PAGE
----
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Location: Auckland, New Zealand

Thursday, March 03, 2011

TPK brings Nga Hau e Wha into relief effort

Te Puni Kokori is setting up a second base in Christchurch, closer to the hard hit eastern suburbs.

The Maori ministry established its initial aid distribution centre at Rehua Marae on the edge of the CBD the day after last week's devastating earthquake.

But chief executive Leith Comer says most of the city's Maori families live in the east, which makes Nga Hau e Wha Marae a more suitable base for the task at hand.

“The main thing is for people whose power might be off or who might not be well is to door knock. A lot of the information is now being passed by the Maori wardens working with Ngai Tahu and some of our staff walking around the streets and knocking on doors. Hood information is gold both to the people who need the resources and the people who are trying to plan where those resources should go,” Mr Comer says.

The Nga Hau e Wha support centre will be up by tomorrow and working closely with the relief teams at Rehua Marae and Ngai Tahu's base at the former Wigram airforce base.


Many whanau in suburbs like Aranaui and Papanui are still waiting for help ... and information ... to arrive.

Debbie Tamaiparea-Graham, who lives next door to Nga Hau e Wha Marae, has lost her phone, although she still has power and water.

She's too scared to leave home, so her only contact with the outside world is through neighbours or her husband venturing out to get a newspaper.

Debbie Tamaiparea-Graham says what the people in Aranui really need right now are masks to protect them from the fine dust particles.


Maori academic Rawiri Tanui says as a group Maori will have been hardest hit by the Canterbury earthquake.

The former head of Maori and ethnic studies at Canterbury University says the history of New Zealand is that Maori have often borne the brunt of natural disasters.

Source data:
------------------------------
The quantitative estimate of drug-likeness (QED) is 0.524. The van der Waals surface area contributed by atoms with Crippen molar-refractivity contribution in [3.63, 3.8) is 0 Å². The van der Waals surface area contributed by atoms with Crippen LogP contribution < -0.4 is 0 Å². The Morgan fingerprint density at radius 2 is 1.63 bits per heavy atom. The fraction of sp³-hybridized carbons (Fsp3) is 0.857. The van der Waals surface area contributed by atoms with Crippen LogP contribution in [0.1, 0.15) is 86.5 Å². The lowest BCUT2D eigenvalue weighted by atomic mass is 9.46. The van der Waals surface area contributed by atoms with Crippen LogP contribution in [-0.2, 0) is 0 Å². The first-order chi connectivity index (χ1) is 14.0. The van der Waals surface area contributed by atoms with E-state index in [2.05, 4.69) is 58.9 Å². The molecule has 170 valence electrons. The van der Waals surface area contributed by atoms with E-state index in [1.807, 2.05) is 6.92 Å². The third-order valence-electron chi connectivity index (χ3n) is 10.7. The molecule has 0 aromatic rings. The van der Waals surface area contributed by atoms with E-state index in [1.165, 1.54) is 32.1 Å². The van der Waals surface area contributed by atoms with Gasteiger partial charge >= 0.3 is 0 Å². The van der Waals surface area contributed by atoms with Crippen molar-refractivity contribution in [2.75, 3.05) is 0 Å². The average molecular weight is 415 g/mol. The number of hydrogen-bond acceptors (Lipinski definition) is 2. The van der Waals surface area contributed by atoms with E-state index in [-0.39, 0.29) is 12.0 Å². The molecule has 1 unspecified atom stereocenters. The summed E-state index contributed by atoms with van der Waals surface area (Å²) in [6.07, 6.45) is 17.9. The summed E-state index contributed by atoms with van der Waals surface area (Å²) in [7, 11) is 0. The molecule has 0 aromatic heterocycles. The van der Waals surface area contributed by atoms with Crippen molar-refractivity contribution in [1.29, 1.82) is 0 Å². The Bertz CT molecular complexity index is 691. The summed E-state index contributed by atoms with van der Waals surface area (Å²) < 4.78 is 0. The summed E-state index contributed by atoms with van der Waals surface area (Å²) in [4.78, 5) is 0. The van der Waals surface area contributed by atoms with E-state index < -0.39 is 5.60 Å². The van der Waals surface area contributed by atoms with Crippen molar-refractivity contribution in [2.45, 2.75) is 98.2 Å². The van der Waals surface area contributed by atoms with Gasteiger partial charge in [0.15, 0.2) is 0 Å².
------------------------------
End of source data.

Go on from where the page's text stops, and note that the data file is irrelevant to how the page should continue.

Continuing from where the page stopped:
“That's not wanting to minimize anything that’s happened to anyone else but simply Maori are poorer, they live in poorer areas, in more vulnerable areas, and that’s true in Christchurch, there’s a large Maori population in the east of Christchurch,” Mr Taonui says.

He says it's testament to the strength of the Maori rennaissance that tribal organisations led by Ngai Tahu are able to take a lead in coordinating relief in the eastern suburbs.


Te Runanga o Ngai Tahu's call centre is proving invaluable as Maori in the city struggle to contact relatives and seek assistance.

Manager David Perenara-O'Connell says experience setting up the 0800 KAITAHU number after the September earthquake meant it could be reactivated the day after last week's quake.

He says while it can't take donations, it's a great coordination tool.

“We're at least taking a log of requests coming through from Ngai Tahu whanaui but also from iwi katoa and wider members of our community. As that number got out there and known it’s become busier doing everything from receiving direct calls from whanau on the ground looking for assistance through to ensuring marae have food available to provide for people staying there, food blankets, that type of thing,” Mr Perenara-O'Connell says.


The head of Christchurch's urban Maori authority says the earthquake has brought Christchurch's Maori population together after years of wrangling between mana whenua, taura here and urban Maori groups.

Norm Dewes is turning Nga Hau e Wha Marae in Aranui into a relief base.

He says all contributions are valuable.

“We don't want to think that Maori aren’t doing enough becuae the Maoir population has really rallied together and this is under the umbrella of the urban authority, under Te Runanga o Ngai Tahu as well. They have played a magnificent role in helping bring the Maori community together. There is going to be some real benefits out of this but it is sad it had to happen through an earthquake,” Mr Dewes says.

The doors of Nga Hau e Wha Marae will be open for everyone.


Meanwhile, one of Nga Hau e Wha's neighbours says help can't come soon enough for the people of Aranui.

Te Rina Anderson says the area was badly hit by liquefaction, and most houses on the street are still without power or water.

She says donations of food and water have only started in the past couple of days.

“I've actually pushed my mother off to Australia because if we have another big one I don’t want them here. All my family is scattering and we’re actually splitting up which kind of sucks for me but we’ve all got to get ourselves to safety,” Ms Anderson says.

She's looking for accommodation anywhere in the country for her and her two children.


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